The new E-Privacy Regulation is still in draft format and is not yet finalised. When it is launched it will replace the existing E-Privacy Directive, and more importantly will align with the General Data Protection Regulation. The New E-Privacy Regulations will include all communications mediums i.e. e-mails and text messages, which will need to be consented to before use. Marketing personnel and professionals will not be able to send e-mails or text a message without permission from each account holders.

Cookies will be tracked within the software and the user’s browser within settings that each user can change according to their needs. It is envisaged that this will eliminate banner pop ups that request consent on websites, unlike the previous regulation that made website requests use cookies from each.

Platforms like Gmail, Skype, Facebook and WhatsApp are now required to provide the same level of personal data safety as other providers. Providers of electronic communication services are required to ‘keep safe’ all communications through the best available methods. Therefore, websites need to stay technologically and technically up-to-date with the best personal data safety methods available on the market. Metadata will be treated the same as the actual content of the communication that it is facilitating. It stops the interception of any such communication except where authorized by the EU under law i.e. a criminal investigation.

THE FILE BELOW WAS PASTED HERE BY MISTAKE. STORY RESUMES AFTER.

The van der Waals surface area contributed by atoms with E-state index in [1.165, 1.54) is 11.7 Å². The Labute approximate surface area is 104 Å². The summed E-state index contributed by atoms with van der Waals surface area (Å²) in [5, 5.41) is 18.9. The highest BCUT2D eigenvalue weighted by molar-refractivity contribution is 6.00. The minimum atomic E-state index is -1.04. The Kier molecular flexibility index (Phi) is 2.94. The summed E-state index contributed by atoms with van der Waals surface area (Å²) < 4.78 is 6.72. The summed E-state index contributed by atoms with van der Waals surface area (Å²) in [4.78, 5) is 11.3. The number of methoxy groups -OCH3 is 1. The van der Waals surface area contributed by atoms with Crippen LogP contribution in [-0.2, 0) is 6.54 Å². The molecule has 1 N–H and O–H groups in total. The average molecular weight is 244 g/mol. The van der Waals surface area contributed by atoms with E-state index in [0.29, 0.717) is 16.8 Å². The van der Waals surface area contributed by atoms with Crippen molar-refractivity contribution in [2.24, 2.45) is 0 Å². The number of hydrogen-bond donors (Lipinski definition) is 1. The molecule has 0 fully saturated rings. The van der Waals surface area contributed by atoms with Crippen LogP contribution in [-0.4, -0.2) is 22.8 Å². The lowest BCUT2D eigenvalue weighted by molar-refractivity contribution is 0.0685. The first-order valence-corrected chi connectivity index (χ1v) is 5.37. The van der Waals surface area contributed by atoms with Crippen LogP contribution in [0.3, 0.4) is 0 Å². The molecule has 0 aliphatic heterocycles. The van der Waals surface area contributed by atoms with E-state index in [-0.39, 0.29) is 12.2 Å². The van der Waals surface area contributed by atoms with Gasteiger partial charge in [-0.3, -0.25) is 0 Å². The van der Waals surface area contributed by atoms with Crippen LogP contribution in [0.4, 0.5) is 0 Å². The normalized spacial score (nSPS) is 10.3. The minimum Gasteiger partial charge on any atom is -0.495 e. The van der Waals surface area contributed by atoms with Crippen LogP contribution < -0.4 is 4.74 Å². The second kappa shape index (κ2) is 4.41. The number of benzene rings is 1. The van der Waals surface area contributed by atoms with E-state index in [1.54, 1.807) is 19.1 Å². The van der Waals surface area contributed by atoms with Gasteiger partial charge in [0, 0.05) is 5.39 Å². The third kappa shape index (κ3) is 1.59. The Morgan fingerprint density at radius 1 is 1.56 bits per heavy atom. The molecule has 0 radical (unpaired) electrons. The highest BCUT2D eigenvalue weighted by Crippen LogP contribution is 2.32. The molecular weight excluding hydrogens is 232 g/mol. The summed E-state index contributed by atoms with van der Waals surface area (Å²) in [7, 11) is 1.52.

Data Subjects Rights…

GDPR provides the following rights for Data Subjects i.e. individuals:

  1. The right to be informed about what data is being held about them
  2. The right of access to their personal data
  3. The right to rectify their personal data
  4. The right to erase their personal data
  5. The right to restrict the processing of their personal data
  6. The right to data portability i.e. transferral between Data Protection Controllers
  7. The right to object to their personal data being used
  8. Rights in relation to automated decision making and profiling of their personal data

Data Subjects have the right to be informed about the collection and use of their personal data. This is a key transparency requirement under the GDPR. As an organisation, you must provide individuals with information such as your purposes for processing their personal data; your retention periods for that personal data, and who it will be shared with. This is called ‘privacy information’.

You must provide this privacy information to Data Subjects at the time you collect their personal data from them. If you obtain personal data from other sources, you must provide Data Subjects with privacy information within a reasonable period of obtaining the data and within one month.

There are a few circumstances when you do not need to provide Data Subjects with privacy information, such as if a Data Subject already has the information or if it would involve a disproportionate effort to provide it to them. The information you provide to Data Subjects must be concise, transparent, intelligible, easily accessible, and it must use clear and plain language.

You must regularly review, and where necessary, update your privacy information. You must bring any new uses of a Data Subject’s personal data to their attention before you start processing it.

Getting the right to be informed correctly can help you to comply with other aspects of the GDPR and build trust with Data Subjects, but getting it wrong can leave you open to possible fines and reputational damage.